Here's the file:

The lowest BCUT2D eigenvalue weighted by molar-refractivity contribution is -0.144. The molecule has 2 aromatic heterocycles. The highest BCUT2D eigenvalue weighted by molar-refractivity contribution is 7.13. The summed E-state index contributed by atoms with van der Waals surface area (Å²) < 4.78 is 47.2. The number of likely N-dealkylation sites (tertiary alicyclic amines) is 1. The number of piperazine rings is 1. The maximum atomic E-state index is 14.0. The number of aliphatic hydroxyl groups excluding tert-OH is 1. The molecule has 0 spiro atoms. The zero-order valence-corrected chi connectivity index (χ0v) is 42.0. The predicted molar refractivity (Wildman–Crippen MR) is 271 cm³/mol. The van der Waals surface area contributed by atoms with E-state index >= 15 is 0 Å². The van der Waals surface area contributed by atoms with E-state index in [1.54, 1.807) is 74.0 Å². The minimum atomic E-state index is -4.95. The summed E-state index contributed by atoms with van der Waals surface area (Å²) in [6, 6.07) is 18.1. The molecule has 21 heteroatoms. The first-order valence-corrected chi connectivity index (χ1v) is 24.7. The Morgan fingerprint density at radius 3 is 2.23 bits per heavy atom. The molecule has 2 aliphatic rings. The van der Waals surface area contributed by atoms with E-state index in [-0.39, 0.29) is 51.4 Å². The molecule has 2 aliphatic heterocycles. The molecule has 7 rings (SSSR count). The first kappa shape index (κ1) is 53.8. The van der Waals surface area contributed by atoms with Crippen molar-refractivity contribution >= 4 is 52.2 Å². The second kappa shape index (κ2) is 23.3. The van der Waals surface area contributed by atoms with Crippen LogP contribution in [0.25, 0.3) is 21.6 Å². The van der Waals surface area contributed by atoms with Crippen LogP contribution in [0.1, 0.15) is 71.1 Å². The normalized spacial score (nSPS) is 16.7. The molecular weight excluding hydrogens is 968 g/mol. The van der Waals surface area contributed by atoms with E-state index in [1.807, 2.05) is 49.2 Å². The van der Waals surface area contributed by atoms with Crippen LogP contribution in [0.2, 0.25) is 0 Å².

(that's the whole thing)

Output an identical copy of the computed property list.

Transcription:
The lowest BCUT2D eigenvalue weighted by molar-refractivity contribution is -0.144. The molecule has 2 aromatic heterocycles. The highest BCUT2D eigenvalue weighted by molar-refractivity contribution is 7.13. The summed E-state index contributed by atoms with van der Waals surface area (Å²) < 4.78 is 47.2. The number of likely N-dealkylation sites (tertiary alicyclic amines) is 1. The number of piperazine rings is 1. The maximum atomic E-state index is 14.0. The number of aliphatic hydroxyl groups excluding tert-OH is 1. The molecule has 0 spiro atoms. The zero-order valence-corrected chi connectivity index (χ0v) is 42.0. The predicted molar refractivity (Wildman–Crippen MR) is 271 cm³/mol. The van der Waals surface area contributed by atoms with E-state index >= 15 is 0 Å². The van der Waals surface area contributed by atoms with E-state index in [1.54, 1.807) is 74.0 Å². The minimum atomic E-state index is -4.95. The summed E-state index contributed by atoms with van der Waals surface area (Å²) in [6, 6.07) is 18.1. The molecule has 21 heteroatoms. The first-order valence-corrected chi connectivity index (χ1v) is 24.7. The Morgan fingerprint density at radius 3 is 2.23 bits per heavy atom. The molecule has 2 aliphatic rings. The van der Waals surface area contributed by atoms with E-state index in [-0.39, 0.29) is 51.4 Å². The molecule has 2 aliphatic heterocycles. The molecule has 7 rings (SSSR count). The first kappa shape index (κ1) is 53.8. The van der Waals surface area contributed by atoms with Crippen molar-refractivity contribution >= 4 is 52.2 Å². The second kappa shape index (κ2) is 23.3. The van der Waals surface area contributed by atoms with Crippen LogP contribution in [0.25, 0.3) is 21.6 Å². The van der Waals surface area contributed by atoms with Crippen LogP contribution in [0.1, 0.15) is 71.1 Å². The normalized spacial score (nSPS) is 16.7. The molecular weight excluding hydrogens is 968 g/mol. The van der Waals surface area contributed by atoms with E-state index in [1.807, 2.05) is 49.2 Å². The van der Waals surface area contributed by atoms with Crippen LogP contribution in [0.2, 0.25) is 0 Å².